Frequently Asked Questions
How many companies are currently testing HAVs in PA? Where, and how many vehicles?
Highly Automated Vehicle (HAV) testing is allowable under current state law presuming that a licensed driver is behind the wheel, controlling the operation of the vehicle and able to exercise actual physical control of a vehicle as necessary. There are no current laws, regulations, or policies in effect that require HAV Testers to report HAV testing activities to PennDOT, so the number of testing companies, vehicles, and locations is not known. One of the goals of the
task force was to develop policies that will allow PennDOT to have oversight through an application and permitting process. Through the enactment of legislation and implementation of policies, PennDOT will know who is testing, where the testing is occurring, and what cars are being tested.
Have there been any accidents involving the testing vehicles?
Under current Pennsylvania law, a reportable accident is one that involves injury to or death of a person or where there is damage to any vehicle to the point that it cannot be driven and requires towing. Crash reporting does not currently require identification of the vehicle as an HAV, so PennDOT does not currently maintain crash records specific to HAVs. Additionally, since minor fender-benders are not defined as reportable crashes, PennDOT would not know under current law if a minor incident occurred involving an HAV.
If an HAV hits my vehicle, who is liable?
When the automated driving system (ADS) is not engaged, then the licensed driver operating the vehicle will presumably be subject to all applicable "rules of the road" and the Commonwealth's laws regarding liability as if they were driving a non‐HAV. Determining who is responsible for an accident with an ADS operated HAV is not yet clear, but commentators suspect that it will involve application of traditional state tort and product liability laws, in addition to any new laws or regulations enacted or adopted to address HAV-related liability.
What if the ONLY choices for the vehicle are to hit an object that is instantaneously, without warning, in front of it (such as a person) OR collide with a vehicle in the opposing lane? How will this decision be made and what will it be?
The decision built into the vehicle's operating system will be to bring it to a state of minimal risk as swiftly as possible. Whether it should actually be programmed to make a decision between two equally bad options is probably one best left not to transportation or computer engineers, but to society as a whole, informed by a discussion of appropriate ethics. However puzzling this problem is, it may well be one more commonly taken up in graduate philosophy seminars than on the road. The real-world promise is that these dilemmas will be confronted far less frequently in a HAV that is programmed to be operating safely and alertly in the first place, than the frequency with which these situations arise today involving human drivers.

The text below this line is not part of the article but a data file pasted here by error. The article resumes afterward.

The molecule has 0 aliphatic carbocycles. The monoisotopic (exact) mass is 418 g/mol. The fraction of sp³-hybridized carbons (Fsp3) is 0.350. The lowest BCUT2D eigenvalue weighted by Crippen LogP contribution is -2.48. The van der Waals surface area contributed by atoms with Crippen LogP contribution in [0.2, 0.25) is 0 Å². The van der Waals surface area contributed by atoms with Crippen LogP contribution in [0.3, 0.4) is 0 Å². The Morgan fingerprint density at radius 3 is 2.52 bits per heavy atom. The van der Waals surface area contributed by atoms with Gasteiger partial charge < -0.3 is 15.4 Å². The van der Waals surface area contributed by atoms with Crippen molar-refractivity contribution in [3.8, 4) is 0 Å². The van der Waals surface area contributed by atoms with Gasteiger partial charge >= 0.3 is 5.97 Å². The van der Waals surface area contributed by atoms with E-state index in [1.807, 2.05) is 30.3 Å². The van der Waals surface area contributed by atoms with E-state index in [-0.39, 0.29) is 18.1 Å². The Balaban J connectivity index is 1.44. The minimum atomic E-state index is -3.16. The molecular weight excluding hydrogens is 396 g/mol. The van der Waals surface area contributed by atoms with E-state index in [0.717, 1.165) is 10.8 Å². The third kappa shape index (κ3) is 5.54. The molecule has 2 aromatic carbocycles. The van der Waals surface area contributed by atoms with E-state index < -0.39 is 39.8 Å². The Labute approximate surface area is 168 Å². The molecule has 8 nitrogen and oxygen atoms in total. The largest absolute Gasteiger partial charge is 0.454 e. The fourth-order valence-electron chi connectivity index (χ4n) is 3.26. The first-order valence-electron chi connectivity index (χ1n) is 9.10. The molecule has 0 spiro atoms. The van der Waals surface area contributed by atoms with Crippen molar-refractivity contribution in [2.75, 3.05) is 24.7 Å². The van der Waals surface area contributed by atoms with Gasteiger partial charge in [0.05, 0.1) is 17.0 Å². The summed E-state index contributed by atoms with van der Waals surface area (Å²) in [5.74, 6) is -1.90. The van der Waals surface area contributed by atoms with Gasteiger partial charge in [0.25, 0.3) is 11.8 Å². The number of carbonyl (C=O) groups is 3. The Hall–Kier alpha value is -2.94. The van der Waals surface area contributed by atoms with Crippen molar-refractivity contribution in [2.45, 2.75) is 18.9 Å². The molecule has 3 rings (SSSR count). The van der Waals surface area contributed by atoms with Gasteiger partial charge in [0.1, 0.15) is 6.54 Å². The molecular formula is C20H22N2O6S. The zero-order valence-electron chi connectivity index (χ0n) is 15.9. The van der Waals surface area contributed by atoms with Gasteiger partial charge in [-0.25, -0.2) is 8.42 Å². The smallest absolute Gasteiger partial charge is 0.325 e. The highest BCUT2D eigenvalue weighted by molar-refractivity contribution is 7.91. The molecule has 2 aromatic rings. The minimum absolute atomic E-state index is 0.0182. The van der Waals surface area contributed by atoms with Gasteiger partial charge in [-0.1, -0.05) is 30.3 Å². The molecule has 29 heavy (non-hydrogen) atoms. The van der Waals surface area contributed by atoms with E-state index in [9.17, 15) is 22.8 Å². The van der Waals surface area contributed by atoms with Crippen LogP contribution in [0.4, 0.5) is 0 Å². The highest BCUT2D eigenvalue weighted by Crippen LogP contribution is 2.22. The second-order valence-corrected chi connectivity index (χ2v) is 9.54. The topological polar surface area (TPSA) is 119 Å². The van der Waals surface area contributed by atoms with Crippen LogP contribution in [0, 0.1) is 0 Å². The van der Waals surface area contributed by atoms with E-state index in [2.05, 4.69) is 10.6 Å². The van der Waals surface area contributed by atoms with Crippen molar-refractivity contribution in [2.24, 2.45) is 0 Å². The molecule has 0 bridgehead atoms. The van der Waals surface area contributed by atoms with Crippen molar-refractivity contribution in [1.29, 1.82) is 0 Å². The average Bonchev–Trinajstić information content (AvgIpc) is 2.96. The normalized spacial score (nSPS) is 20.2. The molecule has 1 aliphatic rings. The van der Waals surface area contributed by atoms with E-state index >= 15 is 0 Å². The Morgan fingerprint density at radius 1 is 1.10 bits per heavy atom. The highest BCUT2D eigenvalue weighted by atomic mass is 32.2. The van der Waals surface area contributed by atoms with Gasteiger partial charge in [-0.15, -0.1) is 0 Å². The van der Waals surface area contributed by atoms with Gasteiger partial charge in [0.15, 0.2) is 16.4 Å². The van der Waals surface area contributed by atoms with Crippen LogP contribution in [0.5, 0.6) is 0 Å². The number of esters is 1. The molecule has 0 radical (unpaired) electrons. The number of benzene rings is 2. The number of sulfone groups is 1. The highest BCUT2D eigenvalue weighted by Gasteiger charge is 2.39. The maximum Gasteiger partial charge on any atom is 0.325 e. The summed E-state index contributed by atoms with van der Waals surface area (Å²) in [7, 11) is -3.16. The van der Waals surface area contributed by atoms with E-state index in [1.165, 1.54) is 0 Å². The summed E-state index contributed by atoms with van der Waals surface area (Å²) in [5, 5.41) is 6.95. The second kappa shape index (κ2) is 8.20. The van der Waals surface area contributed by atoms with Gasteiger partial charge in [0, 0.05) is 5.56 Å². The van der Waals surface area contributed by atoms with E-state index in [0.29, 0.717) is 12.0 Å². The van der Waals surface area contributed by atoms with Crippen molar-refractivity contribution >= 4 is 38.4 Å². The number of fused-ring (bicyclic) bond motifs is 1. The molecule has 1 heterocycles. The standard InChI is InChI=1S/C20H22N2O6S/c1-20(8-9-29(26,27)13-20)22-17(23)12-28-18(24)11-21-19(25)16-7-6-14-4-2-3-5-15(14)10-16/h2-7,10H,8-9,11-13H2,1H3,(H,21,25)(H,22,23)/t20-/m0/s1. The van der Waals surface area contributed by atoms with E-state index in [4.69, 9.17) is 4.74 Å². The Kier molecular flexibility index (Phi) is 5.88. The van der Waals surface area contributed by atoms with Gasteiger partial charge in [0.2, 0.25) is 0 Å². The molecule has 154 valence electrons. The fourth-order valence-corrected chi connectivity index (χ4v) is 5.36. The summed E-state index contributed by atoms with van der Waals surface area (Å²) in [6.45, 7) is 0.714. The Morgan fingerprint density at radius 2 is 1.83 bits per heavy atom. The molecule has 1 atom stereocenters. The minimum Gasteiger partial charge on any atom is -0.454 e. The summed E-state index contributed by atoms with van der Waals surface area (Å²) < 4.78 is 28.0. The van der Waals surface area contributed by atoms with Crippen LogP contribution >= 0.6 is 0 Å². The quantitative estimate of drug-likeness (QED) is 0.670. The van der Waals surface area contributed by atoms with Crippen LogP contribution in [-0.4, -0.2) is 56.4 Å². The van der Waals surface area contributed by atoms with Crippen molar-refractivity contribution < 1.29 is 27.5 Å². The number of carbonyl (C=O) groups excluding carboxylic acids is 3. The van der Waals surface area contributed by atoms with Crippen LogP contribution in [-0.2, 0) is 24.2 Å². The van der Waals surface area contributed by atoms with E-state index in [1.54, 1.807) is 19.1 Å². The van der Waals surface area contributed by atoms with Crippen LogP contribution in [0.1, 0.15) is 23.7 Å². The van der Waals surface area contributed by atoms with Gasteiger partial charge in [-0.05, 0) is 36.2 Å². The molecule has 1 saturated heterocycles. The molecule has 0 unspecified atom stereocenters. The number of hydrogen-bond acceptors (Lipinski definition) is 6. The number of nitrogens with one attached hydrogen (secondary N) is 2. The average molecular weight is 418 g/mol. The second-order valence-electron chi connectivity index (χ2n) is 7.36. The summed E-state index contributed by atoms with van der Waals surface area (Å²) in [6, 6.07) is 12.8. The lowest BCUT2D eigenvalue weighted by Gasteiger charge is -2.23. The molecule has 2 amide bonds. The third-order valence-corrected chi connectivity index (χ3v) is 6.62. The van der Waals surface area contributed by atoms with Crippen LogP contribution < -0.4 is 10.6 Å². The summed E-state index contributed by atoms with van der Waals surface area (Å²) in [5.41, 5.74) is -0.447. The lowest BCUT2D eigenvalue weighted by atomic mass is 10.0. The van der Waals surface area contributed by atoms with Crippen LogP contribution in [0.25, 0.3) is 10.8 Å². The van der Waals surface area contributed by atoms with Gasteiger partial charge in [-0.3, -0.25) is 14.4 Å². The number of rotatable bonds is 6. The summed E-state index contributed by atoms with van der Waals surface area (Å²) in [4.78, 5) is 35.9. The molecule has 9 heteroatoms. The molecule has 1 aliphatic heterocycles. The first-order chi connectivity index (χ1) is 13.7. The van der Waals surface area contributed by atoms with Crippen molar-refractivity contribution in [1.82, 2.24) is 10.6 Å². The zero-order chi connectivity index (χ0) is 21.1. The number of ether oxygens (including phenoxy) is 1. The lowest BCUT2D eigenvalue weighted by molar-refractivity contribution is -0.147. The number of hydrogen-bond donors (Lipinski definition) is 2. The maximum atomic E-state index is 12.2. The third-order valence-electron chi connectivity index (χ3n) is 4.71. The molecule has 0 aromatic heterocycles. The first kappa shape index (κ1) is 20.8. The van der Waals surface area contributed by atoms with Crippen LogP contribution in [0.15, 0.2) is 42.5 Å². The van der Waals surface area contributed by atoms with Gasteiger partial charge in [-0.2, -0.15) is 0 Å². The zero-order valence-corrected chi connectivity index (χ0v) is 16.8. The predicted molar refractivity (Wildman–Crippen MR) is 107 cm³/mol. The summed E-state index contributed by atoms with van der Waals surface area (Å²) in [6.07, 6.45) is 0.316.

Why test on public roads instead of on tracks or closed courses?
The National Highway Traffic Safety Administration (NHTSA) is recommending that "test approaches should include a combination of simulation, test track, and on-road testing." PennDOT agrees and none of our comments in the policy or at the webinar should be taken to minimize the use or importance of simulations or test track testing.
Are taxpayer dollars funding HAV testing?
Current autonomous vehicle policies do not allocate any tax payer money to autonomous car manufacturers, testers, or other industry participants.
Why does the policy recommendation not include safety standards specific to the vehicles?
Questions regarding vehicle safety standards are generally in the domain of federal regulators. PennDOT fully supports NHTSA's 15-point safety assessment for HAV testing. In fact, PennDOT has recommended to NHTSA that submission of the safety assessment be a requirement, not an option, for HAV Testers. That assessment would contain the details of prior testing and research, along with results of that testing showing how testers support their current operational design domain for on-road testing. We suspect that any legislative authorization for testing will require that HAV testers comply with all federal laws, regulations, and guidance, which would include the NHTSA Safety Assessment. That assessment includes system safety, vehicle cybersecurity, definition of the operation design domain, explanation of the system's object and event detection and response functions, and validation methods.
Does an update to the software installed on an ADS constitute a "material change" that requires a new testing license?
It would depend on the nature of the software update itself. We anticipate that the HAV tester will be following the federal NHTSA guidelines that contemplate that a software or hardware update that materially changes "the way in which the vehicle complies (or take it out of compliance) with any of the 15 elements of the Guidance (e.g., vehicle's ODD, OEDR capability, or fall back approach), [NHTSA] would deem the update to be one that would necessitate" a revised safety assessment summarizing the change. Likewise, the draft policy would require the HAV tester to "notify the Department when the HAV is capable of operating in new conditions, if there are material changes in the testing program, or if the HAV Tester otherwise modifies the ODD. The notification will be in writing and shall be accompanied by explanation of the new conditions or material modifications." The department reserves the right to request a demonstration of the revised capabilities prior to approval.